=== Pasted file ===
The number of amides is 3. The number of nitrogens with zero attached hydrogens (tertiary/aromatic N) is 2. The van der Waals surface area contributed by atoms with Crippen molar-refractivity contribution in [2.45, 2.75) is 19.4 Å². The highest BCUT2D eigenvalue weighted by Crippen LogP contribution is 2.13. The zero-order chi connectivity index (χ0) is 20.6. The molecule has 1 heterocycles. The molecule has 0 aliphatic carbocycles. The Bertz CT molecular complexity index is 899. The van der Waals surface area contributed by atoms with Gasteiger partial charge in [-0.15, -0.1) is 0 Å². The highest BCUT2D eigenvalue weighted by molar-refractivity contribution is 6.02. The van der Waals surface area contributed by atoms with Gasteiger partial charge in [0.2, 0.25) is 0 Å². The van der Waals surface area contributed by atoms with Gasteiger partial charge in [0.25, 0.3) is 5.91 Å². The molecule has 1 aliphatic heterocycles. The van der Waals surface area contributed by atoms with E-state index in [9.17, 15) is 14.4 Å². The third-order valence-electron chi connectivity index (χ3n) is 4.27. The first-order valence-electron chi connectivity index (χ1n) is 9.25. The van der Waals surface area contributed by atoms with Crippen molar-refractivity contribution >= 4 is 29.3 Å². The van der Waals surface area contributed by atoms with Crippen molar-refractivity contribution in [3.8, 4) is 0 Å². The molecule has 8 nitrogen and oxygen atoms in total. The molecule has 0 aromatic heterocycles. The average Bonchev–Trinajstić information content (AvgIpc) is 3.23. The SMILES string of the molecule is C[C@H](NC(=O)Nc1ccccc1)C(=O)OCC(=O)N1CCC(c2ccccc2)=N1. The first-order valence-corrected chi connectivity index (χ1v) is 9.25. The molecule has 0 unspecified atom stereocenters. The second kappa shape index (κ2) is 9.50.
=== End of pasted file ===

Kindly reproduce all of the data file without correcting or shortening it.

The number of amides is 3. The number of nitrogens with zero attached hydrogens (tertiary/aromatic N) is 2. The van der Waals surface area contributed by atoms with Crippen molar-refractivity contribution in [2.45, 2.75) is 19.4 Å². The highest BCUT2D eigenvalue weighted by Crippen LogP contribution is 2.13. The zero-order chi connectivity index (χ0) is 20.6. The molecule has 1 heterocycles. The molecule has 0 aliphatic carbocycles. The Bertz CT molecular complexity index is 899. The van der Waals surface area contributed by atoms with Gasteiger partial charge in [-0.15, -0.1) is 0 Å². The highest BCUT2D eigenvalue weighted by molar-refractivity contribution is 6.02. The van der Waals surface area contributed by atoms with Gasteiger partial charge in [0.2, 0.25) is 0 Å². The van der Waals surface area contributed by atoms with Gasteiger partial charge in [0.25, 0.3) is 5.91 Å². The molecule has 1 aliphatic heterocycles. The van der Waals surface area contributed by atoms with E-state index in [9.17, 15) is 14.4 Å². The third-order valence-electron chi connectivity index (χ3n) is 4.27. The first-order valence-electron chi connectivity index (χ1n) is 9.25. The van der Waals surface area contributed by atoms with Crippen molar-refractivity contribution >= 4 is 29.3 Å². The van der Waals surface area contributed by atoms with Crippen molar-refractivity contribution in [3.8, 4) is 0 Å². The molecule has 8 nitrogen and oxygen atoms in total. The molecule has 0 aromatic heterocycles. The average Bonchev–Trinajstić information content (AvgIpc) is 3.23. The SMILES string of the molecule is C[C@H](NC(=O)Nc1ccccc1)C(=O)OCC(=O)N1CCC(c2ccccc2)=N1. The first-order valence-corrected chi connectivity index (χ1v) is 9.25. The molecule has 0 unspecified atom stereocenters. The second kappa shape index (κ2) is 9.50.